The View From Mount Clarence

A look back at settlement along Western Australia's South Coast

Tag: George Cheyne

  • Black Anderson: A Story of the South Coast – Part 2a

    A 2022/3 Revision of one of the South Coast’s most disreputable historical characters Earliest Maritime Albany  1831-1834   Above: King George Sound has always held a majestic vista. Ship’s captains were able to glean fair impression of the places they were due to visit from the charts they worked, and King George Sound promised much,…

  • Jimmy’s Harbour – Newell or Newhill? Part 1

    An un-won argument and the Newell family of early Albany   Above: Stockphoto of “Jimmy Newhill’s Harbour” drawn from the West Australian Government website Beachsafe.Org.Au  The photo is one of very few taken oceanside, looking northward into the mouth of the locally famous cove.   Introduction   As the settlement at King George Sound begins…

  • In Search of Ngurabirding-Part 4(b)

    This post is continued from Part 4 (a) previous: John McKail and George Cheyne: Town, Sea or Land?   Above: John McKail arrived at Albany immediately prior to the 19th Century’s great off-shore whaling boom (1836-1842), a phenomena which should have resulted in much greater migration of moneyed settlers to the area despite world-wide economic…

  • In Search of Ngurabirding-Part 4 (a)

    John McKail and George Cheyne: From the Swan River to The Ship Inn, Cape Riche and Eticup     In the continuing search for Ngurabirding we complete the background to John Maher’s 1854 arrival at Albany with a look at the activities, enterprises and connections of the disputatious pair John McKail and George Cheyne. These two figures headed-up influential…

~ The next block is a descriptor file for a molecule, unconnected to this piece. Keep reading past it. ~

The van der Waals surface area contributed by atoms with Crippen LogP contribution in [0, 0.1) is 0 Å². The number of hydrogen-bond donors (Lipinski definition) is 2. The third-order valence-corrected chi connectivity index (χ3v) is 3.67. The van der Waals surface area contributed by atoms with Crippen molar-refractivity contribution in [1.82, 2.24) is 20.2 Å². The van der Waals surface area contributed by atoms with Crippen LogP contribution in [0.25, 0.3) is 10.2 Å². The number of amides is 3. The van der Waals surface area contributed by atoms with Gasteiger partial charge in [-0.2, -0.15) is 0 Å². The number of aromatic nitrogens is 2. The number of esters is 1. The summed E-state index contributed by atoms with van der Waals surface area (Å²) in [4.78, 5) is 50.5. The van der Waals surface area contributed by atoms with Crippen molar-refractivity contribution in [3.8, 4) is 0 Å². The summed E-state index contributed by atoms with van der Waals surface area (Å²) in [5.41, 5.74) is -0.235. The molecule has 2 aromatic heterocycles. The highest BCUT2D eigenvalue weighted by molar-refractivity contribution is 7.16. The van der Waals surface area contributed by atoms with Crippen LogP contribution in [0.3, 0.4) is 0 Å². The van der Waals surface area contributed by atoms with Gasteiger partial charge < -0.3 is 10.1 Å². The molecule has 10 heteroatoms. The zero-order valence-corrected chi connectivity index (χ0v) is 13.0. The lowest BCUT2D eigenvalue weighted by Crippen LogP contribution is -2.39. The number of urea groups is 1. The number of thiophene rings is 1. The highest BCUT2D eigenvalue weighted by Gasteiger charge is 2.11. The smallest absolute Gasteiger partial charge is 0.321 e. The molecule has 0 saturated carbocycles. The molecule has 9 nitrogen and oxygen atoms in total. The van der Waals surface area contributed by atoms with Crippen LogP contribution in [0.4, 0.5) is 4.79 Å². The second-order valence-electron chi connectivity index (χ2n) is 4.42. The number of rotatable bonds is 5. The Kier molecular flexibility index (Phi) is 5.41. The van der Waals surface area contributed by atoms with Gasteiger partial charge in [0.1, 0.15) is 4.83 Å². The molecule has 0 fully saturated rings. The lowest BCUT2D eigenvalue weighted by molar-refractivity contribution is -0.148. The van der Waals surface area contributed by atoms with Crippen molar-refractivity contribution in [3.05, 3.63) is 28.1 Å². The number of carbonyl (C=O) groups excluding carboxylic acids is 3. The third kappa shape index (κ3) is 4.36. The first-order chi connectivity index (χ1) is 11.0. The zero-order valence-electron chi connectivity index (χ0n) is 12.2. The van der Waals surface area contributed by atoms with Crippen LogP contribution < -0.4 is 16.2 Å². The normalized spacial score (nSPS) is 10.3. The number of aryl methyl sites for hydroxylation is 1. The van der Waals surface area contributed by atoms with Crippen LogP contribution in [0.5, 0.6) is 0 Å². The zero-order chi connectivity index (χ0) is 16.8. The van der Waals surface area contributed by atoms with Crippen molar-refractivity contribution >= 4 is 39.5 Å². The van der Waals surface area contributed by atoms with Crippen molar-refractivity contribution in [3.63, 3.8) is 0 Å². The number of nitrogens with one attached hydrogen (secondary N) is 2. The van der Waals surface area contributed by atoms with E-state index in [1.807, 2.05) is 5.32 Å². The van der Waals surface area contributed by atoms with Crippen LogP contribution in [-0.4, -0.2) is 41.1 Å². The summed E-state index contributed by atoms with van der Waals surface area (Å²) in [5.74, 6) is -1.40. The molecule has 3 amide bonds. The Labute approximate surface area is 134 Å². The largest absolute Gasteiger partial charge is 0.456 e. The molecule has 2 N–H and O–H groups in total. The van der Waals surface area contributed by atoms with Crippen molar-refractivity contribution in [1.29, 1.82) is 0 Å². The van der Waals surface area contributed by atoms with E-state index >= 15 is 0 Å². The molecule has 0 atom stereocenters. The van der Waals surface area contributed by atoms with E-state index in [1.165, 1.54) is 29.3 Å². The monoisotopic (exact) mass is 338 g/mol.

• In Search of Ngurabirding – Part 3

    Moorilup   In our search for Ngurabirding we are building  background to the arrival of his father, Ticket-of-leave man John Maher, in the Albany area during 1854. Maher took up work as a farm labourer or shepherd on one of the Spencer sheep runs closer to Mount Barker, north of the main settlement. Last post…

  • In Search of Ngurabirding – Part 2

    The Hay River Brigade   Before we go on with the story of John Maher after the issuing of his Ticket-of-Leave, it’s important to look into what had already taken place at Albany relative to his arrival. This applies to the earliest period of free settlement and the story of the Spencer family, in particular, who…

  • In Search of Ngurabirding – Part 1

      Resolving the identity of a man known as John Jack Maher helps tell the story of early European/Aboriginal integration inland from Albany. By following the threads we learn how Albany’s pioneer pastoralists merged with those from York in and around what later became the railway town of Katanning; most notably at a place called…

  • Campbell Taylor and the Cape Arid Connection – Part 1

    Originally Published 01 March 2015: East Along The Coast   Above: Cape Arid featuring Middle Island and the eastwards view toward Point Malcolm. This is the place where Aboriginal and Settler historical records along the South Coast began and where the story of one particular pioneer, Campbell Taylor, stands out. Photo courtesy Dirk Veltcamp, Panoramio 2008 There…

  • The Gun

    Originally Posted 4 July 2014:   Above: A double-barrel, break action, breech loading shotgun with innovative Pinfire mechanism first patented in France during 1846. Probably the type of gun Edward John Eyre sent Wylie two years later to commemorate their famous walk of 1841. Unattributed photograph from the public domain. During the winter of 1848,…

  • Taking Advantage

    Originally Published  5 May 2014: ” The Cleveland was making its way across the Great Australian Bight, a bleating hulk reeking of sheep shit and urea, butting against the waves like an angry Highland Ram. “   The Cleveland was a transport ship hired by an icon of early Australian exploration, Edward John Eyre. He was 24 when…